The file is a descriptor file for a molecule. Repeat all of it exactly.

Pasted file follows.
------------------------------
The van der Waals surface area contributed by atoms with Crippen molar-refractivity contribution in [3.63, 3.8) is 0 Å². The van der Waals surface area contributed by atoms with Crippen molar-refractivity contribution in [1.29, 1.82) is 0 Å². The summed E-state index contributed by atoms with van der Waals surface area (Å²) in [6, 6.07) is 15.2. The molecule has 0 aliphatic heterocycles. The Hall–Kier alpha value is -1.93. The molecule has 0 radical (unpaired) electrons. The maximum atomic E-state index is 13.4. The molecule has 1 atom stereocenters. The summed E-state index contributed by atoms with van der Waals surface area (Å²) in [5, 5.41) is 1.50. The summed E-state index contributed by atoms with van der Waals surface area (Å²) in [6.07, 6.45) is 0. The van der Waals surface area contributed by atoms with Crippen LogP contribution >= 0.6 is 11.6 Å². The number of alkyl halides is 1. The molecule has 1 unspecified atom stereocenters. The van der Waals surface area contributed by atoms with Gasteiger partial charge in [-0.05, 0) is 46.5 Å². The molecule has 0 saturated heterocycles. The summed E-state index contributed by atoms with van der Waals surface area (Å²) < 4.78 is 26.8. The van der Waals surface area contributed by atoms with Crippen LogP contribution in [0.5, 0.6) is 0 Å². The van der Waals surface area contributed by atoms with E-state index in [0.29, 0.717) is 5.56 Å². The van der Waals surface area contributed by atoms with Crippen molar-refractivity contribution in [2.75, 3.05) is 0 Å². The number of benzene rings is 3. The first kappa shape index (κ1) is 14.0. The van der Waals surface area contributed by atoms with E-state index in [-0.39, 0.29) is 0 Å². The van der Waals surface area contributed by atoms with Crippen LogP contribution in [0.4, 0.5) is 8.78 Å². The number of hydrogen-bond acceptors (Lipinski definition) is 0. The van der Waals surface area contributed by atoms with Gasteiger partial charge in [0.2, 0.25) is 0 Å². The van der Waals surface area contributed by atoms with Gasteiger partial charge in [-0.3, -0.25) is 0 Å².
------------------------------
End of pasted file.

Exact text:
The van der Waals surface area contributed by atoms with Crippen molar-refractivity contribution in [3.63, 3.8) is 0 Å². The van der Waals surface area contributed by atoms with Crippen molar-refractivity contribution in [1.29, 1.82) is 0 Å². The summed E-state index contributed by atoms with van der Waals surface area (Å²) in [6, 6.07) is 15.2. The molecule has 0 aliphatic heterocycles. The Hall–Kier alpha value is -1.93. The molecule has 0 radical (unpaired) electrons. The maximum atomic E-state index is 13.4. The molecule has 1 atom stereocenters. The summed E-state index contributed by atoms with van der Waals surface area (Å²) in [5, 5.41) is 1.50. The summed E-state index contributed by atoms with van der Waals surface area (Å²) in [6.07, 6.45) is 0. The van der Waals surface area contributed by atoms with Crippen LogP contribution >= 0.6 is 11.6 Å². The number of alkyl halides is 1. The molecule has 1 unspecified atom stereocenters. The van der Waals surface area contributed by atoms with Gasteiger partial charge in [-0.05, 0) is 46.5 Å². The molecule has 0 saturated heterocycles. The summed E-state index contributed by atoms with van der Waals surface area (Å²) < 4.78 is 26.8. The van der Waals surface area contributed by atoms with Crippen LogP contribution in [0.5, 0.6) is 0 Å². The van der Waals surface area contributed by atoms with E-state index in [0.29, 0.717) is 5.56 Å². The van der Waals surface area contributed by atoms with Crippen molar-refractivity contribution in [2.75, 3.05) is 0 Å². The number of benzene rings is 3. The first kappa shape index (κ1) is 14.0. The van der Waals surface area contributed by atoms with E-state index in [-0.39, 0.29) is 0 Å². The van der Waals surface area contributed by atoms with Crippen LogP contribution in [0.4, 0.5) is 8.78 Å². The number of hydrogen-bond acceptors (Lipinski definition) is 0. The van der Waals surface area contributed by atoms with Gasteiger partial charge in [0.2, 0.25) is 0 Å². The van der Waals surface area contributed by atoms with Gasteiger partial charge in [-0.3, -0.25) is 0 Å².